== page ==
Just thought this might be a good debugging tool for you as you go.

I also have been using this javascript-based equalizer as a similar sort of "waterfall" interface:

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Oh, and the sketch I used on the Arduino was just this:

for a Nanite, not a standard Arduino, but pretty simple -- i just had it send "hello again world" over and over, which is why you see the repeated pattern in the audio waveform in my first screengrab.

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A few more resources -- example projects using the softmodem library:

A simple FSK audio generator in JavaScript, specifically for the SoftModem library, in case modem.js doesn't work:

A commented version of the SoftModem library:

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Hi @warren, thanks for all the hints and links.

I did some testing as well. Here is a capture from the output signal of softmodem.

softmodem_test.ino softmodem_test_capture.png

This explains the wide spectrum you observed with fl-digi. For simplicity, softmodem does not use sine waves. To some extend, I think it is possible to produce more sine-like signals, but this will also eat up a lot of CPU time. So applying filters at receiver side is what I would like to try first.

For windowing in the frequency domain I will try to use dsp.js. If this is not going to work well, I would start writing my own filter functions.

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Oh, cool! To clarify, I haven't yet used SoftModem, just softserial, which doesn't do FSK. This looks great, it's awesome to see the longer and shorter waves.

With filtering, will SoftModem be able to read a nonsquare wave as generated by JavaScript, and I guess, does modem.js actually produce sine or square waves?

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Also, do you think filtering will be necessary? Depending on how it's implemented, modem.js might not care.

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Ah, I overlooked that it was softserial in your case.

Yes I think modem.js produces sine waves. At least there is a sine function in the code and when I look at your record of modem.js it makes totally sense, as there are two relatively sharp lines.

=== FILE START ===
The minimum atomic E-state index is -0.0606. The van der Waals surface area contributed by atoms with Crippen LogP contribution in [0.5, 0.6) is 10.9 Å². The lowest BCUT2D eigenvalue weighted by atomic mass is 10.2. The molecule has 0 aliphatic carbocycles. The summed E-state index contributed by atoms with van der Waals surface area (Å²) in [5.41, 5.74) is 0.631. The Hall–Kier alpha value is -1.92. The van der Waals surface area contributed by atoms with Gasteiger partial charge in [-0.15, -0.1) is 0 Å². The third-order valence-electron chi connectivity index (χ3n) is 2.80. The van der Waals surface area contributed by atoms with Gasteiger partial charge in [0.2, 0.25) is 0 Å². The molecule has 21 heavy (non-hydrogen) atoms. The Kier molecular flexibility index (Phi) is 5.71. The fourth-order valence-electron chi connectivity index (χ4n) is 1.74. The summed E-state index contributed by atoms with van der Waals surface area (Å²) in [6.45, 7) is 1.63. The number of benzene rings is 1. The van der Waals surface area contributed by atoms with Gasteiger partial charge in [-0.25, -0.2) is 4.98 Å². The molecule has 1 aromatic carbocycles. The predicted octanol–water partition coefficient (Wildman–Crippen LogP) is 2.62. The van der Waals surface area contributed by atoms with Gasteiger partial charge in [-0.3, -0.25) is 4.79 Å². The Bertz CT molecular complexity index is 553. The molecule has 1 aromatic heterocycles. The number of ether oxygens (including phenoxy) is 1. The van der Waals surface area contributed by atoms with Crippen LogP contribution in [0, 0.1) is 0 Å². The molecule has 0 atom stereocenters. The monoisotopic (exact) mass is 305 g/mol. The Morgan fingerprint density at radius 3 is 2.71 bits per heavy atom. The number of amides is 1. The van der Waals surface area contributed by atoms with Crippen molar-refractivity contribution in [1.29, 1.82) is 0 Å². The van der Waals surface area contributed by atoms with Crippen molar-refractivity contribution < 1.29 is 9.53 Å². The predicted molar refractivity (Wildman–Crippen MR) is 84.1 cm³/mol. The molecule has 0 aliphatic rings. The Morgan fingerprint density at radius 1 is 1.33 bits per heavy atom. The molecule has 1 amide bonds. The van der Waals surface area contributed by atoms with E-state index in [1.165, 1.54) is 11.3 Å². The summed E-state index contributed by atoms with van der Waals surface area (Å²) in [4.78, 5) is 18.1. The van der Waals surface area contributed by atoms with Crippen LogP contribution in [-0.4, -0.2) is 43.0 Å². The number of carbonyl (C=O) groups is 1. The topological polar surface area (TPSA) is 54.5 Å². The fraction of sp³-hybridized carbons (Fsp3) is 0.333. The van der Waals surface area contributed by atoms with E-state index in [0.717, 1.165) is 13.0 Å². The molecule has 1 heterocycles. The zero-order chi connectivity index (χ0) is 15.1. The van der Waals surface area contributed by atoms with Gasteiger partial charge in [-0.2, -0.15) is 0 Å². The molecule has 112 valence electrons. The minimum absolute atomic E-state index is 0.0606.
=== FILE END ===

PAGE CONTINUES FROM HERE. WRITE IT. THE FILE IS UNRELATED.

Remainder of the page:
I'll try to get my hands on a headphone connector in the next days, so I can answer the open questions.

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Last week I tried to replicate the circuit of the SoftModem shield. I had not the exact resistor values at hand, so maybe thats why it could not recognize the data correctly.

Luckily the shield from china arrived yesterday. The link browser → Arduino works fine with the FSK generator script, but modem.js does not, so far. Apparently changing the baud and frequency values as suggested in a forum post is not sufficient. I have to look at the code so I fully understand what it is expecting.

I could not get the other direction (Arduino to browser) working yet. Configured with the parameters of modem.js and the demo page opened on the phone, there wasn't any data arriving. I would like to test it with my notebook, but I think the microphone input is broken (even the internal mic is not working and I spend a couple of hours on the PulseAudio configuration...). Next step is getting an adapter cable so I can use an external sound card.

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Wow, great start though! One thought for debugging is to record as an audio file the output from a known source (softmodem or the fsk generator) and play it into your phone -- there are things to possibly watch out for on cable type, android vs. iOS (reading into iOS probably won't work at all, as apple hasn't implemented or allowed WebRTC).


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@warren, regarding the cable type: there are two different standards. The main difference is that ground and microphone signal pins are switched. Besides this, many manufacturers implement own protocols or standards for volume/mute buttons and so on. One can not clearly say Apple is using AHJ and Android is using OMTP. For Android it also depends on the manufacturer and production date.

The SoftModem Arduino shield has a switch with a lable saying "Samsung" and "Apple". But what it really does is switching between the AHJ and the OMTP pin assignment. Interestingly the library was able to decode the signal no matter what position the switch was set. I think this behaviour is very beneficial for our purpose :)